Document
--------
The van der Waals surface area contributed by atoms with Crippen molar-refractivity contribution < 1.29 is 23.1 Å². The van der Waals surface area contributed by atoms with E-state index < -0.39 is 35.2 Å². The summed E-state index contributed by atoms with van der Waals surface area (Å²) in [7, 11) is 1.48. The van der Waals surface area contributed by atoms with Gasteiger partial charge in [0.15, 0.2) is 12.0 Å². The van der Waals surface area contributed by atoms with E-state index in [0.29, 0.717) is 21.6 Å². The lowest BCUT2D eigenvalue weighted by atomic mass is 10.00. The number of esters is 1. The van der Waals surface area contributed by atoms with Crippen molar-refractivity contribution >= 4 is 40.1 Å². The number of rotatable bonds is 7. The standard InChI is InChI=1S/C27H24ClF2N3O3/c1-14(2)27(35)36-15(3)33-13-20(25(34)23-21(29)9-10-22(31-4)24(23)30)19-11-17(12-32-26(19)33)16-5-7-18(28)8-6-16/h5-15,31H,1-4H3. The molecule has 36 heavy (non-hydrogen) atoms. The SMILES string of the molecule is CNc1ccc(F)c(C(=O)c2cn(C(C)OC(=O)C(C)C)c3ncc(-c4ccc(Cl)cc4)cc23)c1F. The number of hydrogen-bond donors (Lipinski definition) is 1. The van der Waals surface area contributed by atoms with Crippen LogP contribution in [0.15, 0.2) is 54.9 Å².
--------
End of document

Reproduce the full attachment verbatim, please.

The van der Waals surface area contributed by atoms with Crippen molar-refractivity contribution < 1.29 is 23.1 Å². The van der Waals surface area contributed by atoms with E-state index < -0.39 is 35.2 Å². The summed E-state index contributed by atoms with van der Waals surface area (Å²) in [7, 11) is 1.48. The van der Waals surface area contributed by atoms with Gasteiger partial charge in [0.15, 0.2) is 12.0 Å². The van der Waals surface area contributed by atoms with E-state index in [0.29, 0.717) is 21.6 Å². The lowest BCUT2D eigenvalue weighted by atomic mass is 10.00. The number of esters is 1. The van der Waals surface area contributed by atoms with Crippen molar-refractivity contribution >= 4 is 40.1 Å². The number of rotatable bonds is 7. The standard InChI is InChI=1S/C27H24ClF2N3O3/c1-14(2)27(35)36-15(3)33-13-20(25(34)23-21(29)9-10-22(31-4)24(23)30)19-11-17(12-32-26(19)33)16-5-7-18(28)8-6-16/h5-15,31H,1-4H3. The molecule has 36 heavy (non-hydrogen) atoms. The SMILES string of the molecule is CNc1ccc(F)c(C(=O)c2cn(C(C)OC(=O)C(C)C)c3ncc(-c4ccc(Cl)cc4)cc23)c1F. The number of hydrogen-bond donors (Lipinski definition) is 1. The van der Waals surface area contributed by atoms with Crippen LogP contribution in [0.15, 0.2) is 54.9 Å².